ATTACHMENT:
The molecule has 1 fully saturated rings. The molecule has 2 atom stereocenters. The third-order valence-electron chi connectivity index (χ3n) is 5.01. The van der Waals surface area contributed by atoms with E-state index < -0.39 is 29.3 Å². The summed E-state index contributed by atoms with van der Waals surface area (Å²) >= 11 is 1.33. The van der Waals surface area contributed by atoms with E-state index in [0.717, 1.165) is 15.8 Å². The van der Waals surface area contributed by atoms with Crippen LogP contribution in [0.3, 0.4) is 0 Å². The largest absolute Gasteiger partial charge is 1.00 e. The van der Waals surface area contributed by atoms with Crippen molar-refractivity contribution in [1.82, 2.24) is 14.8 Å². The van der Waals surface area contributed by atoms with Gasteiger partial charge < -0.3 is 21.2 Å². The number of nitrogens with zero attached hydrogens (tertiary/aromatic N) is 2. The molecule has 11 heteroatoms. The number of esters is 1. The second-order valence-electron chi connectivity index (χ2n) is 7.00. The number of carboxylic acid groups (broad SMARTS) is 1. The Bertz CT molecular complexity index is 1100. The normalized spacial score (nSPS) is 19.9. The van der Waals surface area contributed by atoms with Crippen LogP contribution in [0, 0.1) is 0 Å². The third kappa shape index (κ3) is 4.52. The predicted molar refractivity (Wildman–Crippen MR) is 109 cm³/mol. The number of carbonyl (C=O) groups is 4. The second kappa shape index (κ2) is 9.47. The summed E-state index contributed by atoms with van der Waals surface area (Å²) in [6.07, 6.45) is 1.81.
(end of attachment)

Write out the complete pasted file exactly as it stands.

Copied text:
The molecule has 1 fully saturated rings. The molecule has 2 atom stereocenters. The third-order valence-electron chi connectivity index (χ3n) is 5.01. The van der Waals surface area contributed by atoms with E-state index < -0.39 is 29.3 Å². The summed E-state index contributed by atoms with van der Waals surface area (Å²) >= 11 is 1.33. The van der Waals surface area contributed by atoms with E-state index in [0.717, 1.165) is 15.8 Å². The van der Waals surface area contributed by atoms with Crippen LogP contribution in [0.3, 0.4) is 0 Å². The largest absolute Gasteiger partial charge is 1.00 e. The van der Waals surface area contributed by atoms with Crippen molar-refractivity contribution in [1.82, 2.24) is 14.8 Å². The van der Waals surface area contributed by atoms with Gasteiger partial charge < -0.3 is 21.2 Å². The number of nitrogens with zero attached hydrogens (tertiary/aromatic N) is 2. The molecule has 11 heteroatoms. The number of esters is 1. The second-order valence-electron chi connectivity index (χ2n) is 7.00. The number of carboxylic acid groups (broad SMARTS) is 1. The Bertz CT molecular complexity index is 1100. The normalized spacial score (nSPS) is 19.9. The van der Waals surface area contributed by atoms with Crippen LogP contribution in [0, 0.1) is 0 Å². The third kappa shape index (κ3) is 4.52. The predicted molar refractivity (Wildman–Crippen MR) is 109 cm³/mol. The number of carbonyl (C=O) groups is 4. The second kappa shape index (κ2) is 9.47. The summed E-state index contributed by atoms with van der Waals surface area (Å²) in [6.07, 6.45) is 1.81.